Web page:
Cressingham Gardens responds to London Mayor’s consultation on ballots…

Question 1: Do you agree that the GLA should make resident ballots a funding condition for estate regeneration schemes?

Yes

Question 2: Do you agree with the proposed criteria that would trigger the requirement for a resident ballot? Why/why not?

The language of the consultation document does not make clear what the proposed criteria are, as there is no section headed ‘Criteria’. For the purposes of this response, we assume that the section “Requirements for resident ballots” covers the criteria.

However, assuming what we can determine are possibly the proposed criteria, we do not entirely agree:

  1. The funding condition of a ballot should be applied to all estate regenerations that are pre-planning approval stage, including where “contracts” have been purportedly been signed (see comments and arguments in response to question 14).
  2. Trigger should be where any homes are being demolished, not where at least 150 homes are being constructed.  Very unfair on the scenario where say 140 homes being demolished and 149 being built. The proposal is just setting a structure/mechanism that will be abused.
  3. Unclear whether in section 3.3, “affordable” home also refers to secure tenancy homes that have been converted to temporary accommodation.  It should cover all homes that were at any stage secure tenancy homes to stop local authorities modifying the tenancy in order to get around the rules.
  4. The information should include the proposed planning documents/submission, as well as further appropriate supporting detail, and there must be a legally binding guarantee that the offer to residents on the table is the (non-variable) offer. Should the scheme change (eg any reduction in number of homes for council rent, any reduction in amenity, change in offer to residents to their detriment, etc), there  should be a further/second ballot held and if any funding was already drawn down by the local authority those monies are to be immediately paid back if the ballot result is a ‘No’.

Question 3: Do you agree with the proposed scope of resident ballots? Why/why not?

The consultation document is quite vague as to the scope, and would allow extreme abuse by local authorities who are looking for legislative loopholes to operate through.

There is no mention about the financial impact on residents. Information must be clearly provided to all residents about the possible financial impacts on their personal circumstances.  Tenants and homeowners should be fully informed about the financial risks of regeneration, and the range of financial impact should be detailed clearly in the offer documents. For example, the rebuilt homes on Cressingham Gardens will be more expensive for both tenures. Current secure tenants can expect to pay up to 25 per cent higher rents due to the manner in which ‘council rents’ of new homes are calculated based on market values. Current leaseholders will have to find between £100k and £300k more per property to retain a leasehold on the new property, as well as service charge increases. All tenures can expect higher council tax following revaluation, and to be tied into uncompetitive energy contracts for decades that they cannot switch out of.

The offer document must highlight the other negative impacts on residents.  For example, if leaseholders are forced into shared ownership, they must be made aware of the change in their rights:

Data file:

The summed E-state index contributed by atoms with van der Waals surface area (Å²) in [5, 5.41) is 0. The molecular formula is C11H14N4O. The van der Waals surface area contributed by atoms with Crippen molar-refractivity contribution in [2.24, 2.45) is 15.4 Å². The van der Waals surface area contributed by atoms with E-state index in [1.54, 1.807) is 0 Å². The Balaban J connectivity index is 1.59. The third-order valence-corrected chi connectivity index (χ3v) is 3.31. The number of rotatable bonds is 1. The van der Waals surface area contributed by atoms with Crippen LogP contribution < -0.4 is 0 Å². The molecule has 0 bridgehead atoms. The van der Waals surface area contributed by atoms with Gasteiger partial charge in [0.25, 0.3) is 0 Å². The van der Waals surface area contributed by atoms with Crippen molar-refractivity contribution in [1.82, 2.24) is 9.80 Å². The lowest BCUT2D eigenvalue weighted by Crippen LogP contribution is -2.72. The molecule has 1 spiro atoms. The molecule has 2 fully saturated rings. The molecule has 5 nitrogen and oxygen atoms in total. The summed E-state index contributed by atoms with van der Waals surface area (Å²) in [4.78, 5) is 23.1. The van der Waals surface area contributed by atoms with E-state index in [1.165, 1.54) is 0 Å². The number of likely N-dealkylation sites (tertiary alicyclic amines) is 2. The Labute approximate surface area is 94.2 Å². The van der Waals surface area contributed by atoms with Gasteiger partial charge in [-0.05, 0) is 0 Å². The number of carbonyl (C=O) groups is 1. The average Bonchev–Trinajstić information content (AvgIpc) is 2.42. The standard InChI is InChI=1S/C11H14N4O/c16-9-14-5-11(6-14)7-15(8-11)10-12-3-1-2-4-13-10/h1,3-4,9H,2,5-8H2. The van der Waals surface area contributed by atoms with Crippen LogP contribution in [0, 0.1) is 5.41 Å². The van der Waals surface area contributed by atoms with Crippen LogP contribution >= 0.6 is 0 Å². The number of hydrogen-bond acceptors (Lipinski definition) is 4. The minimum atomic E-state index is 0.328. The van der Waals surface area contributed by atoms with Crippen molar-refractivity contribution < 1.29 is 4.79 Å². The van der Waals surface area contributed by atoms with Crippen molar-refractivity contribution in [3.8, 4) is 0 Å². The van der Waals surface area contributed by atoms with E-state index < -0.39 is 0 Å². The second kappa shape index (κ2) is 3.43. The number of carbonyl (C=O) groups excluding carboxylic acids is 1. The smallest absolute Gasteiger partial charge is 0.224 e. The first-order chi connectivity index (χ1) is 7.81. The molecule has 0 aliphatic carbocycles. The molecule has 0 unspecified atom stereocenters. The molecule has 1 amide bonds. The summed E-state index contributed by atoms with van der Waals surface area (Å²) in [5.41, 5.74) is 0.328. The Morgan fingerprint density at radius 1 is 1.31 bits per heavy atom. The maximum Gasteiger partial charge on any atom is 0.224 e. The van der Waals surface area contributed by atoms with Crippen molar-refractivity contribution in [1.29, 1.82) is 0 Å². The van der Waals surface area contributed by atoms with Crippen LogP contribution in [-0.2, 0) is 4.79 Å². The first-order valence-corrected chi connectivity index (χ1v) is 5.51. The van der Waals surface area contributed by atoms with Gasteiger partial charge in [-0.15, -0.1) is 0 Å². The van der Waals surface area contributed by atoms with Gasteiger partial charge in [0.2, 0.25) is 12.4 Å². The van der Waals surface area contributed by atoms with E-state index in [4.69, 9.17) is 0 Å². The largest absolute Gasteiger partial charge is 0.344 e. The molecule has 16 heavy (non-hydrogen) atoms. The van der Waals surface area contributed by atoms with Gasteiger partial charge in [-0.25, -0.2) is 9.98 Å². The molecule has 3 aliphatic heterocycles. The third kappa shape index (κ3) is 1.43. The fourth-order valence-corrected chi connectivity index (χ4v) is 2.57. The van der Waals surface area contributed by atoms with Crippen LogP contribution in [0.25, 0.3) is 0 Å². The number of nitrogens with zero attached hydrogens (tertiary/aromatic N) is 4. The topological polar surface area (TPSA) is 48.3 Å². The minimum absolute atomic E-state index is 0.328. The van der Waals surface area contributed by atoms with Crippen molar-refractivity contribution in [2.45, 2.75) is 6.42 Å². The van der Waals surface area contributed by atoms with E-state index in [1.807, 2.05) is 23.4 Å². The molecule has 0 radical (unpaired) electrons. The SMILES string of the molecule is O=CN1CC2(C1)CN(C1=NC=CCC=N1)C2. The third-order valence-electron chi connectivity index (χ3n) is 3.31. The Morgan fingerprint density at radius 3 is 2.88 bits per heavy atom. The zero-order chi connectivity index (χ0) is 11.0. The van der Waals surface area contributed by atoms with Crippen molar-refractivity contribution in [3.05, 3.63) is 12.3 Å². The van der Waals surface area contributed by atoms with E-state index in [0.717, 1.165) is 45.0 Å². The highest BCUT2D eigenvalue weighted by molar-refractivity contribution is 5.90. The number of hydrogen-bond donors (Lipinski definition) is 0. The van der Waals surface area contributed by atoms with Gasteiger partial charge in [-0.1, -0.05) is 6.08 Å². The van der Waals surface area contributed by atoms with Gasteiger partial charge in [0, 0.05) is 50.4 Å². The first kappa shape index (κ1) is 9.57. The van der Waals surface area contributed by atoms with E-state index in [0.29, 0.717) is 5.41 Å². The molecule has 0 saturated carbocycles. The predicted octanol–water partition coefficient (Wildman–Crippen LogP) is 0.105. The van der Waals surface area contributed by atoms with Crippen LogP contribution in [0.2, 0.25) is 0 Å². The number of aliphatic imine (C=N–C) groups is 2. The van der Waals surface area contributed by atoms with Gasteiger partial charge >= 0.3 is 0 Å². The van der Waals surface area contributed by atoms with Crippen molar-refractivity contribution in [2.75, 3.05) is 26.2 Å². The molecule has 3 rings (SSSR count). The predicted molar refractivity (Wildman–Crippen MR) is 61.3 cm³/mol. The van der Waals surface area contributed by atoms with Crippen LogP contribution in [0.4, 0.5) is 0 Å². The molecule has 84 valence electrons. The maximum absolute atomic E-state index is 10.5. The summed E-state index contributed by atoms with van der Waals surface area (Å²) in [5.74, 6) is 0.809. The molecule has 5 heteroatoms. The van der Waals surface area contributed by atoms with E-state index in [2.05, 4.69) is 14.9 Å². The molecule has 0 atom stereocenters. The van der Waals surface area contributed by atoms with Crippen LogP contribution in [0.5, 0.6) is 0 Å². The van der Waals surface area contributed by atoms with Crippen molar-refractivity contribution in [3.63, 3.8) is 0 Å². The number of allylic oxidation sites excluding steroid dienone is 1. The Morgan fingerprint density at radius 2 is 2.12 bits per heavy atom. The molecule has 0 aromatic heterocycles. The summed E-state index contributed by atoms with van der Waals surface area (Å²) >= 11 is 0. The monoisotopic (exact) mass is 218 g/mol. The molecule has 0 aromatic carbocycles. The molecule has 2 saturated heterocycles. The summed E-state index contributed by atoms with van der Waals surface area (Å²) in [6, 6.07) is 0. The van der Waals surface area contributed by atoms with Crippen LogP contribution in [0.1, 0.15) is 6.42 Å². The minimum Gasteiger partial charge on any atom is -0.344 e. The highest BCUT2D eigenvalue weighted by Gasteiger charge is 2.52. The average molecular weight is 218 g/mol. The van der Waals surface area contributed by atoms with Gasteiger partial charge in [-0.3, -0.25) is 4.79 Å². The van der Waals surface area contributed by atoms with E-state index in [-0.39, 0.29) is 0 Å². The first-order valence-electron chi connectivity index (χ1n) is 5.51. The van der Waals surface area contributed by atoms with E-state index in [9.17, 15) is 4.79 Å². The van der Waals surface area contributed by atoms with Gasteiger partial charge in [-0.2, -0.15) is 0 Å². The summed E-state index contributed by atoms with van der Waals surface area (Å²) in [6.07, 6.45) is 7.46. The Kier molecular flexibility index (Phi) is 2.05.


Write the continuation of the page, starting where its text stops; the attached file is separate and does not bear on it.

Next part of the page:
• That there is a serious risk that they may not be able to port their mortgage or get a new mortgage, and that the local authority in the case of Lambeth council has refused to be a “lender of last resort”;
  • That there are constraints on being able to re-mortgage their property (and hence potential financial insecurity) going forward under shared ownership;
  • That if they have to pay rent going forward, that they will be paying rent for the rest of their lives including into retirement;
  • That they are no longer homeowners, but rather tenants under law and can be evicted for ASB with no compensation for the ‘equity’ component;
  • etc

The GLA should develop a template / example version of the offer document with the necessary detail, otherwise local authorities will do the minimum and may deliberately  mislead residents (there is historical precedent from many of the local authorities the Mayor’s remit covers). For example, there is very little of the important detail ever included in documents sent out to residents by Lambeth council and often worded in a manner that would mislead residents.  The latest document to leaseholders from Lambeth council is absolutely shocking in the lack of detail, with residents having to wade through cabinet reports to see what is supposedly going to be their rights, but obviously not clear what will or will not be implemented.

Question 4: Do you agree with the proposed stage in an estate regeneration process at which ballots should happen? Why/why not?

It should definitely be done prior to any planning application. This would save local authorities a considerable amount of unnecessary expenditure

As to when before planning, there are two options, with our preferred option being clearly (2) as described below, as (1) does not offer sufficient information for informed resident decision nor provide sufficient guarantees and security to residents:

  1. We Object: Before development team/master plan

The advantage for the local authority is that they will not be incurring the costs of the development management team if there is no support.  However, it is very hard to ensure that they will actually deliver on what was promised at such an early stage.